In addition to the Children’s Garden, Longwood offers a series of school and youth programs to inspire and educate students. Programs are available to students at all levels, and teachers are invited to participate in classes to earn Act 48 credits, a Pennsylvania Department of Education act that requires “persons holding Pennsylvania professional educator certification to complete continuing education requirements every five years in order to maintain their certificates as active.” In the past 50 years 1,000 students have participated in Longwood’s professional education programs. The organization also offers a two-year Professional Gardener Program, designed to educate and prepare students for horticultural professions, in addition to three different internships for qualified students. Outside of the gardens, the Longwood Graduate Program is offered at the University of Delaware for students already experienced in horticulture.
Longwood’s educational efforts go beyond just targeting students. They offer daily visitor programs to all guests interested in learning more about the gardens or horticulture in general. Several workshops and courses are taught through their continuing education department for anyone interested in gardening, professionally or recreationally. For the past thirty years, up to 5,000 students have attended continuing education programs at Longwood each year. Additionally, visitors looking for inspiration for their own gardens can take a look at Longwood’s Idea Garden. The Idea Garden is designed to show gardeners how to combine local plant varieties for different purposes such as pest management, eco-gardening, and vegetable and fruit gardening.
Moreover, Longwood’s commitments to education and preservation efforts have not gone unnoticed. In 2008, the organization was honored by the Garden Writers Association (GWA) of North America with the Wilfred J. Jung Distinguished Service Award. This prestigious award recognizes a company that has “promoted gardening in North America, helped expand the profession of garden communications, and supported the overall objectives of the GWA and its membership.” But to There du Pont, president of the Longwood Foundation, that isn’t what makes Longwood stand out among similar gardens. In his opinion,
Longwood offers a unique blend of horticulture, education, and arts and entertainment. They do it on 1,000 acres, only about 25% of which are open to the public, and work hard to maintain the historical accuracy of the property. There are probably only a handful of gardens in the country that offer so much breadth with the level of quality of horticulture.
The historical accuracy There du Pont mentions is taken seriously at Longwood. Pierre du Pont’s vision for Longwood Gardens is stored at the Hagley Museum and Library, a “nonprofit organization that collects, preserves and interprets the unfolding history of American enterprise.” A full-time historian ensures that du Pont’s vision is maintained throughout the grounds. There du Pont also assures that “everyone from the staff to the board is keenly aware of the impact and importance of Pierre’s vision on the Gardens today, and make most if not all decisions with him in mind.” Pierre du Pont even ensured that his work at Longwood would be maintained after his passing by establishing Longwood, Inc. in 1914. The goal of Longwood, Inc. is to continue the operation of the property as “the living legacy of Pierre S. du Pont, inspiring people through excellence in garden design, horticulture, education, and the arts.” Longwood Inc. is overseen by the Longwood Foundation, which is comprised of a board of directors who manage charitable contributions and fund major projects.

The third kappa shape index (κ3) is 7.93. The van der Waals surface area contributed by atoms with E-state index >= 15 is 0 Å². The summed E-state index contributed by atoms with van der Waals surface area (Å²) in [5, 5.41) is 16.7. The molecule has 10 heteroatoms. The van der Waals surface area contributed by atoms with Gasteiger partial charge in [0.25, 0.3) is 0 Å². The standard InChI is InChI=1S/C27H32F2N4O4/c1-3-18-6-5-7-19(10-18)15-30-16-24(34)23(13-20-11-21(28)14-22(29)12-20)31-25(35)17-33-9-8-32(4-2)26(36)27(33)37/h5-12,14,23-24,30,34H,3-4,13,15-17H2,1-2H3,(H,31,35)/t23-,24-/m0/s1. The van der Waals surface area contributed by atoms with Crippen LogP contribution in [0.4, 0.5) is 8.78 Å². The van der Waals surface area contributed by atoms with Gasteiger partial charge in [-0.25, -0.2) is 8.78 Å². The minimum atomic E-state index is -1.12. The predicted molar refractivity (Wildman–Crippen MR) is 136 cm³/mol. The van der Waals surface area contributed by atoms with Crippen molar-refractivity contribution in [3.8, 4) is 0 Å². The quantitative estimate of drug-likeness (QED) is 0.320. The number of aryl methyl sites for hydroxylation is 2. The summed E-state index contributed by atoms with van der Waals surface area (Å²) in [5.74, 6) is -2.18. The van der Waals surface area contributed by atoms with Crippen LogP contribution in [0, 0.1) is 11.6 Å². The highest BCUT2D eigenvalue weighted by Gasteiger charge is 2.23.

Despite the passing of du Pont in 1954, Longwood continues to add exhibits and entertain visitors with a variety of new events. According to There du Pont, “the holiday lights are easily the most popular event…on a good weekend night in December they will have over 10,000 visitors on the site.” These attendance numbers are impressive, yet not surprising when one considers the amount of work put into the displays. The process of wrapping 91 enormous trees in strings of LED light bulbs begins in August and is completed by Thanksgiving. Robin Lane Fox, gardening correspondent for London’s Financial Times, claims he has “no hesitation in naming the best Christmas display in the world. It is on view at Longwood Gardens.” In a 1998 article, he paints the picture of Longwood’s holiday display: “Everywhere, lights made up for the absence of flowers and turned the darkening landscape into a Christmas heaven. Orderly crowds walked through in due appreciation, accompanied by children to whom the sight really was heaven.”
Yet, while the holiday lights have become a staple of Longwood Gardens and bring in crowds yearly, recent additions to the gardens are attracting attention as well. In 2008, after four months of construction, Longwood invited visitors to explore “Nature’s Castles: The Treehouse Reimagined.” The exhibit consists of three treehouses designed with lookouts, platforms, and walkways. One particular treehouse, the Canopy Cathedral, reaches two stories high and has an attached 118 square-foot balcony. All of the houses are anchored to pipes in the ground to avoid damaging the trees and were built primarily with salvaged material in accordance with Longwood’s sustainability efforts.
Built on a foundation of horticultural preservation and public exhibition, Longwood Gardens has become a premiere North American gardening showcase. Pierre du Pont’s vision for the gardens continues to be executed and expanded today throughout the property, and his dedication to education has helped promote learning opportunities for students of all ages and backgrounds. In his words, “the fundamental aim of the place is to do everything that is attempted in a first class way.” His hopes for Longwood are continually achieved, delighting a yearly audience of 850,000.
More about Longwood Gardens, its schedule, and its plants can be found at its website.
Please check out the small gallery of pictures below the sources.